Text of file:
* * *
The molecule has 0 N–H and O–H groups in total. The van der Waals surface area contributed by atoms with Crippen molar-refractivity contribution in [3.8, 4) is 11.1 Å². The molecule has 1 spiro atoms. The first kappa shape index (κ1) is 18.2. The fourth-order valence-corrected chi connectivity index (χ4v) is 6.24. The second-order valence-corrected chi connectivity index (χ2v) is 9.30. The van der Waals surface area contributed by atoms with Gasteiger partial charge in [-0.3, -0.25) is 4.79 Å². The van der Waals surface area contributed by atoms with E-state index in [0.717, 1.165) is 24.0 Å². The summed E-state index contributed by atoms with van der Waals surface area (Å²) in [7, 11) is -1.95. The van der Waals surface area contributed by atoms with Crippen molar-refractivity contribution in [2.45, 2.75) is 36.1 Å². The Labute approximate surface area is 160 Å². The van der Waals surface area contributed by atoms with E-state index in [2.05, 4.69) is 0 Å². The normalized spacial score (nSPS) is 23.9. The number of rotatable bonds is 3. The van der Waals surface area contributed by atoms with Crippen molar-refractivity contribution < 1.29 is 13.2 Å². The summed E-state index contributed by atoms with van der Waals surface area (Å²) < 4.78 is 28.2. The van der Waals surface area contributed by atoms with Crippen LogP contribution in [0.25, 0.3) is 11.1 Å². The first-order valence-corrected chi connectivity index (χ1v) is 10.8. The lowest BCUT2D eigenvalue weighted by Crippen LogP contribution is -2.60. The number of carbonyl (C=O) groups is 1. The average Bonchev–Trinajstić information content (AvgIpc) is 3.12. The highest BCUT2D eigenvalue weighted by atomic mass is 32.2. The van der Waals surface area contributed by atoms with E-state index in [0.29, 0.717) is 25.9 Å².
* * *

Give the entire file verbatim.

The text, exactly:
The molecule has 0 N–H and O–H groups in total. The van der Waals surface area contributed by atoms with Crippen molar-refractivity contribution in [3.8, 4) is 11.1 Å². The molecule has 1 spiro atoms. The first kappa shape index (κ1) is 18.2. The fourth-order valence-corrected chi connectivity index (χ4v) is 6.24. The second-order valence-corrected chi connectivity index (χ2v) is 9.30. The van der Waals surface area contributed by atoms with Gasteiger partial charge in [-0.3, -0.25) is 4.79 Å². The van der Waals surface area contributed by atoms with E-state index in [0.717, 1.165) is 24.0 Å². The summed E-state index contributed by atoms with van der Waals surface area (Å²) in [7, 11) is -1.95. The van der Waals surface area contributed by atoms with Crippen molar-refractivity contribution in [2.45, 2.75) is 36.1 Å². The Labute approximate surface area is 160 Å². The van der Waals surface area contributed by atoms with E-state index in [2.05, 4.69) is 0 Å². The normalized spacial score (nSPS) is 23.9. The number of rotatable bonds is 3. The van der Waals surface area contributed by atoms with Crippen molar-refractivity contribution < 1.29 is 13.2 Å². The summed E-state index contributed by atoms with van der Waals surface area (Å²) < 4.78 is 28.2. The van der Waals surface area contributed by atoms with Crippen LogP contribution in [0.25, 0.3) is 11.1 Å². The first-order valence-corrected chi connectivity index (χ1v) is 10.8. The lowest BCUT2D eigenvalue weighted by Crippen LogP contribution is -2.60. The number of carbonyl (C=O) groups is 1. The average Bonchev–Trinajstić information content (AvgIpc) is 3.12. The highest BCUT2D eigenvalue weighted by atomic mass is 32.2. The van der Waals surface area contributed by atoms with E-state index in [0.29, 0.717) is 25.9 Å².